The Dream by David Macfie
The dream wove a story of a land of giants, a land where everything was larger than anything he’d experienced before. The trees, the rivers, the cows and sheep, even the birds. All were bigger. He looked about in disbelief but it didn’t stop. Immensity all around. But something else was strange. There were no houses, no roads, no factories and, above all, no people. His brain screamed at him, in abject panic.
“Where are all the people?”
For a while he ceased to function. Everything was so foreign, so unbelievable and so otherworldly that he had no frame of reference to deal with what he was seeing. He looked around and tried desperately to make sense of the images in his eyes. But he still couldn’t. The landscape was familiar, looking like an English countryside, with farm animals and fields and woods and two rivers flowing into a lake. There were flowers in the grass and on the bushes and even on some of the trees, but there the similarity stopped. There were no ordered hedgerows, no gates or fences, no dry-stone walls and no signs at all, of human habitation.
Suddenly he wondered why he would be dreaming of this. If was such a random idea. He tried to force himself to wake up, with no success. He turned suddenly to look behind and tripped. The fall hurt him enough to make him grunt in pain. That pain made him begin to question his assumption that he was dreaming. He didn’t think he felt pain in his dreams, so was this really a dream?
He tried to think, rationally about his situation. Was he dreaming or wasn’t he? He looked again at the vista and stood up again. Now he turned through a full rotation and looked at the scenery unfolding just as he would have expected. And he was seeing everything with great clarity in the clear and sunny atmosphere. That wasn’t very dream-like. He walked to a nearby tree and rubbed the bark. It felt distinctly rough. He saw what looked like blackberries on a nearby bush – extremely large blackberries. Next to his hand they looked the size of apples. He plucked one that looked ripe and took a bite. The fruit tasted exactly like a blackberry, but it was huge compared to the blackberries he knew. Now he had two more pieces of evidence against the idea that he was dreaming. He could feel textures and his sense of taste was working. He didn’t think he’d be able to do those things in a dream, either. Now he felt really puzzled. If it wasn’t a dream then what was it? He had an idea. Since this experience started, he’d looked everywhere except at himself. So, he looked at all of the parts of himself that he could turn his eyes towards. He examined himself closely, but everything seemed to be in order. Nothing was different from what he would have expected.
Paradoxically, this was a shock. If he was normal but the world wasn’t, what had happened to him? Where was he? And why was he here? He sat with his back to the tree and tried to puzzle the whole thing out. This wasn’t like a dream either. Dreams weren’t rational. In dreams, things just happened. There was no thought or order. This couldn’t be a dream. This conclusion was chilling. He felt a surge of fear, bordering on panic. He couldn’t imagine or reason out what was going on. Once more, this was too much for him. He felt the panic welling up inside him, as his unanswered questions became a swirling jumble in his head. He couldn’t hold it in. He screamed, his fear like a living thing eating his brain. He screamed again and again and again. He had no mind now, no thoughts that made any sense. His whole being consisted only of fear and panic. Finally, in exhaustion, he mercifully slept and all was dark for a while. In this darkness there were no dreams, no images at all. It was just black, but somehow he felt that the blackness was alive, that he was alive. In a way that was just as scary as the previous situation and the terror and panic rose in him again. Once more he screamed, his mind refusing to believe that any of this was real. Again he asked his mind what was happening to him but got no answer. He begged to be released from whatever had taken him to this place. He pleaded for normality. He sobbed in fear and frustration. But nothing made a difference. He was in a terrible limbo of darkness. The sleep that had seemed like a benevolent escape, had turned into a curse that was worse than what had gone before. He felt himself screaming, but he heard nothing. Was he now deaf as well as delusional? He couldn’t help himself. He screamed and screamed until he thought his throat would rupture. Then he found he could scream some more. And everything was still dark.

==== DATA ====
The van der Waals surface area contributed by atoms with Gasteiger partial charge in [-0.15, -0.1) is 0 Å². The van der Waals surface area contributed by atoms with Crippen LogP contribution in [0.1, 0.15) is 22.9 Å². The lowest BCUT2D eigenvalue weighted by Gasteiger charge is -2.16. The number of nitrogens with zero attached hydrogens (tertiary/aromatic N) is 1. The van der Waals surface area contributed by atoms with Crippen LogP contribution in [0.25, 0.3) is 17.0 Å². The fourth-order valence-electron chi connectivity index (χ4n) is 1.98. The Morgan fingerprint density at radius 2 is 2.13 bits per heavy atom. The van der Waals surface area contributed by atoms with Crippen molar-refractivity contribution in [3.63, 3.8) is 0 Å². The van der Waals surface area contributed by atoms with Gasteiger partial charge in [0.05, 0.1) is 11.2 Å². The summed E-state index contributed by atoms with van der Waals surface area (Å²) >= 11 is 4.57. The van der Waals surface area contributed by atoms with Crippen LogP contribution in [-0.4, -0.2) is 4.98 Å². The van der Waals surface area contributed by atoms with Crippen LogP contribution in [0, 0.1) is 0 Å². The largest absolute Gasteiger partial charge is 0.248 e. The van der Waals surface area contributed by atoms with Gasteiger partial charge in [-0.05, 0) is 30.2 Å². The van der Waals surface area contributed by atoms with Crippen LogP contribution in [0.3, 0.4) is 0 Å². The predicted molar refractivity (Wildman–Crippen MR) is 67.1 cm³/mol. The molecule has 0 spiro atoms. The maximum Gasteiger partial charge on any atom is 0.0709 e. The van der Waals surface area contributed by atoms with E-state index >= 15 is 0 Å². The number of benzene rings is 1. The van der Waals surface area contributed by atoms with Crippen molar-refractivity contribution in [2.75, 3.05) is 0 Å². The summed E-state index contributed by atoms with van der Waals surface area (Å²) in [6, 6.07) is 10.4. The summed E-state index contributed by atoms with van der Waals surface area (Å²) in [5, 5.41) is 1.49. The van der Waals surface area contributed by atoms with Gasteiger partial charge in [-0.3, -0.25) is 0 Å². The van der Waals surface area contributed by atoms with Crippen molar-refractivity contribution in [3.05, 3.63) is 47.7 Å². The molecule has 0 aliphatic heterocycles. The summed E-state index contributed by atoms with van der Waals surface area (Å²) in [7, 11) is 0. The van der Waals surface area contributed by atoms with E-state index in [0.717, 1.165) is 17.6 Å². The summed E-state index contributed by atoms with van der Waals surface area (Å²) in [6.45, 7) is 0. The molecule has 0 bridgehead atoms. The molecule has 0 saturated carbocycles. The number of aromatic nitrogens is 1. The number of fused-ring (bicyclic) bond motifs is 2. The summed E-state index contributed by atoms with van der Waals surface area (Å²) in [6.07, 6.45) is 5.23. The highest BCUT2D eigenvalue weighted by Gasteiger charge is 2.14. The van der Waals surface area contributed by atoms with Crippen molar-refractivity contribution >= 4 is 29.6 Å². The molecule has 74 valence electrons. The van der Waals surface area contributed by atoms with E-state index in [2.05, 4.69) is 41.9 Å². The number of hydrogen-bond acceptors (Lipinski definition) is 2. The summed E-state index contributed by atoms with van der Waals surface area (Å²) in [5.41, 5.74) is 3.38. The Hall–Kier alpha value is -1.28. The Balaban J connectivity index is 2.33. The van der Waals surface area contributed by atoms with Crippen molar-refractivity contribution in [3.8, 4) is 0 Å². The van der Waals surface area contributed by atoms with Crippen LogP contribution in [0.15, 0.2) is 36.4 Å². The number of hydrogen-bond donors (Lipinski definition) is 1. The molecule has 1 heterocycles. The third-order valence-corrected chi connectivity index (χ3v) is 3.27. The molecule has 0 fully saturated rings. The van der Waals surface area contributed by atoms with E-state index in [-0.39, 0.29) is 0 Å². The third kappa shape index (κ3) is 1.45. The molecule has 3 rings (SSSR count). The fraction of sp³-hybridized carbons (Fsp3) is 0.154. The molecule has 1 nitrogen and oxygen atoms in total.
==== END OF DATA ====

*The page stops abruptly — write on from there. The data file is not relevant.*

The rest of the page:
When the light started to come back, he felt relief until his eyes could see again. The visions that unfolded were like nothing he’d ever imagined. What he saw he didn’t recognize….. None of it. Now his screams returned and kept on going.
The doctor pressed the plunger on the hypodermic syringe and the sedative entered the body of his patient.
“Poor, bugger,” he whispered to himself. “He’s completely insane!”